The truth is that when you feel like you’re carrying a watermelon around, ache all over, and the baby wants to have a party at 3am, you might not be sleeping at all! Let alone getting more sleep.

That said, listen to your body and if you are tired, try to slow down. 

The washing can wait (or someone else can do it). Ask your partner to make dinner for you. Enjoy a long bath on your own. Whatever it is, your body is doing something superhuman and using every little bit of energy that you have, so reward yourself with some guilt-free rest.

You might still feel nauseous

Sadly, morning sickness doesn’t always disappear at 12 weeks. 

Whilst more common in the first trimester, morning sickness can strike at any point in pregnancy. 

Nausea usually improves or stops by around weeks 16 to 20, but it can last longer. In fact, excessive nausea and vomiting are known as hyperemesis gravidarum (HG), which can require hospital treatment although this is quite rare.

Find out more about hyperemesis gravidarum on the NHS website.

You will want to get organised

Most parents-to-be want to be organised for when the baby arrives. 

Whether it’s buying baby clothes, choosing the pushchair, or kitting the nursery out, preparing for baby can help with feeling more ready, both emotionally and practically.

Rather than leaving it all until the last minute, the key to not feeling overwhelmed towards the end is to chip away at the list over time. 

Check out our Pushchair and Pram Advice Section, where you can find the best pram for you! 

You are more likely to worry

Pregnancy can throw up all sorts of worries, but also bring on greater anxiety. 

Concerns about birth, caring for the baby, health, becoming a parent, stress, and money worries can all exacerbate nerves and add to the worry. 

This is all completely normal and the best thing to do is talk it through with someone who can help. 

After all, it is said that ‘a problem shared is a problem halved’. 

Women in third trimester

The Honest Midwife

midwife pregnancy and birth questions

Midwife pregnancy and birth questions

  1. Can you please advise on sleep positions in pregnancy

During the first few weeks it is OK to sleep as normal, but when you have a bump it is best to sleep on your side.

Whilst research shows there are benefits to sleeping on your left side, sleeping on either side is OK. You can read more on sleep positions on the NHS website.

For comfort you can try a pillow or cushion between your legs or a pregnancy pillow which cushions your bump and back

2. How soon after the birth should I start breastfeeding?

As soon as possible really. The first milk (colostrum) is really good for your baby, as it contains so many nutrients. When baby is placed on you after the birth it may feel like the most natural thing in the world to bring them to the breast and let them feed. But don’t worry if your baby doesn’t latch straight away. All babies are different. Just ask those looking after you for a little help if needed to get baby feeding.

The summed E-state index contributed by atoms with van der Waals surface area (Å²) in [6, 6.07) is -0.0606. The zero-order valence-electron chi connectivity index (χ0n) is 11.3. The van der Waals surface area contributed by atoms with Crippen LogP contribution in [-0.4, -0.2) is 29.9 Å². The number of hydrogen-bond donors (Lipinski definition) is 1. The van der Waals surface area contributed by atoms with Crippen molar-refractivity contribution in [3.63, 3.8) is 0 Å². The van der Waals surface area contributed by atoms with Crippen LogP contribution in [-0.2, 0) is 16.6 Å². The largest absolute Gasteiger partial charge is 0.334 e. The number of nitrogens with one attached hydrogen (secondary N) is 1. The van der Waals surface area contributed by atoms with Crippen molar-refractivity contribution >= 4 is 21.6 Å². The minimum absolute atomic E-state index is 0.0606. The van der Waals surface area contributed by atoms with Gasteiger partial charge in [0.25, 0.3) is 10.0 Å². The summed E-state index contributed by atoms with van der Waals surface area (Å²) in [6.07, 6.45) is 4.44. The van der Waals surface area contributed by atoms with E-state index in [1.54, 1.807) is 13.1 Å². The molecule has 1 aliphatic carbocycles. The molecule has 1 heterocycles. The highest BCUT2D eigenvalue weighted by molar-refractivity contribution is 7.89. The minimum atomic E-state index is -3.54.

3. Do you advocate colostrum harvesting and how should it be stored?

Colostrum harvesting is basically the process of hand expressing the first milk. I am an advocate of this as it can be helpful to have in the early days when you return home after having baby.

My class on a Wednesday evening talks about colostrum harvesting and all things infant feeding click here to book a class

4. Do you have any tips for an expectant mum who has been told she is expecting a very large baby

Try not to worry, your hospital will keep an eye on things, but if they think baby is growing too quickly they may advise induction of labour. My best advice is to relax, not worry and trust your midwifery team. Follow a healthy diet and continue with light exercise. For more information on induction of labour sign up to a Complex Labour & Birth class here

5. My three week old has dry skin on her legs; any recommendations?

I would suggest the old fashioned way of putting a little olive oil on it. I would not recommend using products, especially this early, but if you do want to use a product on the market be sure to check the ingredients carefully and that it can be used safely on newborns.

7. What is the best way to stop breastfeeding?

Slowly. It does depend on how long have been breastfeeding as to how long this should take. Don’t just stop, as this could cause discomfort and in some cases mastitis. Try to do it slowly over 3 or 4 weeks, dropping a lunch time feed first, then others

9. What does it mean when baby is back-to-back?

When baby enters the pelvis ready for delivery, the ideal position is that their head enters the pelvis with the back of its head and back against mum’s tummy. Around 10 – 15% of babies enter the pelvis with the back of their head and their spine against mum’s spine. Most back-to-back babies will be delivered completely normally, but it may be more difficult and take longer.

In the latter weeks of pregnancy try avoiding slouching on the sofa to help prevent this.

10. Membrane sweeps – where are they done, when and are they safe?

Membrane sweeps are generally done from 40 – 41 weeks, depending on your surgery or health centre. Generally they are safe, but there may be a slight chance of bleeding, but not significant – it may be just where the cervix has been caught. Also, it is possible that your waters could break. It is entirely your choice whether you have a sweep.

11. Do you have any tips to ease leg cramps during the night?

You can try some gentle stretches before getting into bed and during the night if you wake up. One of the best tips is to drink plenty of water to keep hydrated. Join the lovely Carly at Let’s Talk Birth and Baby for a beautiful pregnancy yoga session which may help to settle those legs.

You can find answers to many commonly asked questions on the NHS website.

pregnancy in the pandemic

What to expect when you’re pregnant in a pandemic

pregnancy in the pandemic

What to expect when you’re pregnant in a pandemic

The average pregnancy already feels as though it lasts for a lifetime. In reality, 40 weeks isn’t really a long time when you consider parenting as a whole timeframe. 

When you’re placed on lockdown and pregnant however, that’s a different story.

Since March 2020, women have been finding out that they’re pregnant, experiencing an entire pandemic pregnancy from start to finish, and are now finding themselves with a newborn in lockdown.